The score on the hidden data represents your algorithm’s performance on a subset of the data. We will assess your performance on all of the hidden data only on your final entry in the official phase of the competition. The reason we do this is to prevent you over training on the hidden data. To improve your algorithm, you must assess your algorithm’s performance on the training data using cross validation.
After the Challenge
As is customary, we hope to run a special issue in Physiological Measurement with a closing date of 31 January 2018. We will therefore encourage competitors (and non-competitors) to submit updates and further reworks based on the Challenge after the award ceremony at the Computing in Cardiology Conference in Rennes in September.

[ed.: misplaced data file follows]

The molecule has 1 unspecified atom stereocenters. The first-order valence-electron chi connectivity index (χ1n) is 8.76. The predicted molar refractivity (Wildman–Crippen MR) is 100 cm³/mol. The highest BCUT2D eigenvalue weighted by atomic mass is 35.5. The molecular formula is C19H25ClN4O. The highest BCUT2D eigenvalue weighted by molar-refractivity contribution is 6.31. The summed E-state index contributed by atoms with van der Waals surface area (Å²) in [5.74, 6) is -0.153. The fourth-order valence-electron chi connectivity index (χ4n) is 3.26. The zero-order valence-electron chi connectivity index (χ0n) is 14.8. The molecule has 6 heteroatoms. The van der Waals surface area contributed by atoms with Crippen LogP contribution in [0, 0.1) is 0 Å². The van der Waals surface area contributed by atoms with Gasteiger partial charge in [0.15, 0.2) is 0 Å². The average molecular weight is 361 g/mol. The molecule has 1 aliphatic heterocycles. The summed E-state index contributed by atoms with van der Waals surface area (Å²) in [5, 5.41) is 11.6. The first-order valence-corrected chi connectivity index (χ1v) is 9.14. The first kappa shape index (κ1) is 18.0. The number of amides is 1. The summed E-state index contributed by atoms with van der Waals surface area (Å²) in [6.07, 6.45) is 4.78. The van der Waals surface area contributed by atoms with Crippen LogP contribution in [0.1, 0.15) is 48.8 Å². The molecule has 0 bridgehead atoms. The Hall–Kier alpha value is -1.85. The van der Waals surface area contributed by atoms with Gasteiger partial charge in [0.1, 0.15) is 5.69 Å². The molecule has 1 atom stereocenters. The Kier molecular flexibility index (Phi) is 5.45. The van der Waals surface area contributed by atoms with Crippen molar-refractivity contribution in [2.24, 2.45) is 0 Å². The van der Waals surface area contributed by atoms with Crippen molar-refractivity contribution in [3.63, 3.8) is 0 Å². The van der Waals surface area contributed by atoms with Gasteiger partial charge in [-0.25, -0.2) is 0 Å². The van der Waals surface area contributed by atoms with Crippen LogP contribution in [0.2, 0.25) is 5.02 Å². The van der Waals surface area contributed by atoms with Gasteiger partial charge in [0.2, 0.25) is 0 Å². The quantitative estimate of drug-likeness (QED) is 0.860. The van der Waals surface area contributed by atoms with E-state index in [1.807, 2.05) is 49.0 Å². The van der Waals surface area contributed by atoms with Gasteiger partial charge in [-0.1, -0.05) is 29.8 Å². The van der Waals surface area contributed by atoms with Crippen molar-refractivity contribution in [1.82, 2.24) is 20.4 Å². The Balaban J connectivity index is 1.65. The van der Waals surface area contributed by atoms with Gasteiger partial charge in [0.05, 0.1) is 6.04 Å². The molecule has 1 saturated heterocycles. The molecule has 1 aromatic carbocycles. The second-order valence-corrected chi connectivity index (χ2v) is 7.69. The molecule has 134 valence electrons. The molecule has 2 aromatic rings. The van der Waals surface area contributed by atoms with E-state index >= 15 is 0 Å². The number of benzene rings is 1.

Obtaining complimentary MATLAB licenses
The MathWorks has kindly decided to sponsor Physionet’s 2017 Challenge providing both prize money and licenses. The MathWorks is offering to all teams that wish to use MATLAB, complimentary licenses. User can apply for a license and learn more about MATLAB support through The Mathwork’s PhysioNet Challenge link. If you have questions or need technical support, please contact The MathWorks at firstname.lastname@example.org.
Community Discussion Forum
Note: Please check the FAQ below before posting on the Forum.
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Updated Wednesday, 22 March 2017 at 14:28 EDT